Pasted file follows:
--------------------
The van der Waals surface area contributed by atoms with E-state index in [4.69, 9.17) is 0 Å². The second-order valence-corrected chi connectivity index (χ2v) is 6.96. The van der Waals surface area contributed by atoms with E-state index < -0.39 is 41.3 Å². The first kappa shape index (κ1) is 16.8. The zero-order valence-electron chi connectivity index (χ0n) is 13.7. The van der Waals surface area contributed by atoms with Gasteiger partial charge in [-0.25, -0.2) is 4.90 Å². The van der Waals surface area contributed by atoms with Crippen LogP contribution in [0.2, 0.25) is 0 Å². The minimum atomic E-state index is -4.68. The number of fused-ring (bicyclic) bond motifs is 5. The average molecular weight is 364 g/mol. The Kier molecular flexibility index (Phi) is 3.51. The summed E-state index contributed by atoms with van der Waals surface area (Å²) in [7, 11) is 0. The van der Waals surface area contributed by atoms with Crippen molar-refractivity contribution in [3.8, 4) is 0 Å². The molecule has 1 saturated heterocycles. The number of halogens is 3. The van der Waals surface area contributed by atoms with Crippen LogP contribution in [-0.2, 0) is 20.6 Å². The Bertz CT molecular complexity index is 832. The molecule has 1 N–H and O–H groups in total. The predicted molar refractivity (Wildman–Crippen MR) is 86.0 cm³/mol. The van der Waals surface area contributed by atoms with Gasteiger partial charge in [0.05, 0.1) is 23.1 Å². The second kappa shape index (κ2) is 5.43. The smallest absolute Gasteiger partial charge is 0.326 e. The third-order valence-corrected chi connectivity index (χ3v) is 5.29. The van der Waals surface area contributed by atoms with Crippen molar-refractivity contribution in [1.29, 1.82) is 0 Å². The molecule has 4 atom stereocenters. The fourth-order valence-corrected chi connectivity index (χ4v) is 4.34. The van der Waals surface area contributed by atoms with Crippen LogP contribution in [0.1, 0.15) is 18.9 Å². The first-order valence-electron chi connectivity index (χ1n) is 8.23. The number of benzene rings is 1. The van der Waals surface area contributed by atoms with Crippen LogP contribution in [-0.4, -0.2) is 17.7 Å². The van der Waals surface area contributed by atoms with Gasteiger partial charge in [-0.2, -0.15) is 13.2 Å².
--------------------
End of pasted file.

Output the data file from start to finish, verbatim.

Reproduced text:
The van der Waals surface area contributed by atoms with E-state index in [4.69, 9.17) is 0 Å². The second-order valence-corrected chi connectivity index (χ2v) is 6.96. The van der Waals surface area contributed by atoms with E-state index < -0.39 is 41.3 Å². The first kappa shape index (κ1) is 16.8. The zero-order valence-electron chi connectivity index (χ0n) is 13.7. The van der Waals surface area contributed by atoms with Gasteiger partial charge in [-0.25, -0.2) is 4.90 Å². The van der Waals surface area contributed by atoms with Crippen LogP contribution in [0.2, 0.25) is 0 Å². The minimum atomic E-state index is -4.68. The number of fused-ring (bicyclic) bond motifs is 5. The average molecular weight is 364 g/mol. The Kier molecular flexibility index (Phi) is 3.51. The summed E-state index contributed by atoms with van der Waals surface area (Å²) in [7, 11) is 0. The van der Waals surface area contributed by atoms with Crippen molar-refractivity contribution in [3.8, 4) is 0 Å². The molecule has 1 saturated heterocycles. The number of halogens is 3. The van der Waals surface area contributed by atoms with Crippen LogP contribution in [-0.2, 0) is 20.6 Å². The Bertz CT molecular complexity index is 832. The molecule has 1 N–H and O–H groups in total. The predicted molar refractivity (Wildman–Crippen MR) is 86.0 cm³/mol. The van der Waals surface area contributed by atoms with Gasteiger partial charge in [0.05, 0.1) is 23.1 Å². The second kappa shape index (κ2) is 5.43. The smallest absolute Gasteiger partial charge is 0.326 e. The third-order valence-corrected chi connectivity index (χ3v) is 5.29. The van der Waals surface area contributed by atoms with Crippen molar-refractivity contribution in [1.29, 1.82) is 0 Å². The molecule has 4 atom stereocenters. The fourth-order valence-corrected chi connectivity index (χ4v) is 4.34. The van der Waals surface area contributed by atoms with Crippen LogP contribution in [0.1, 0.15) is 18.9 Å². The first-order valence-electron chi connectivity index (χ1n) is 8.23. The number of benzene rings is 1. The van der Waals surface area contributed by atoms with Crippen LogP contribution in [-0.4, -0.2) is 17.7 Å². The van der Waals surface area contributed by atoms with Gasteiger partial charge in [-0.2, -0.15) is 13.2 Å².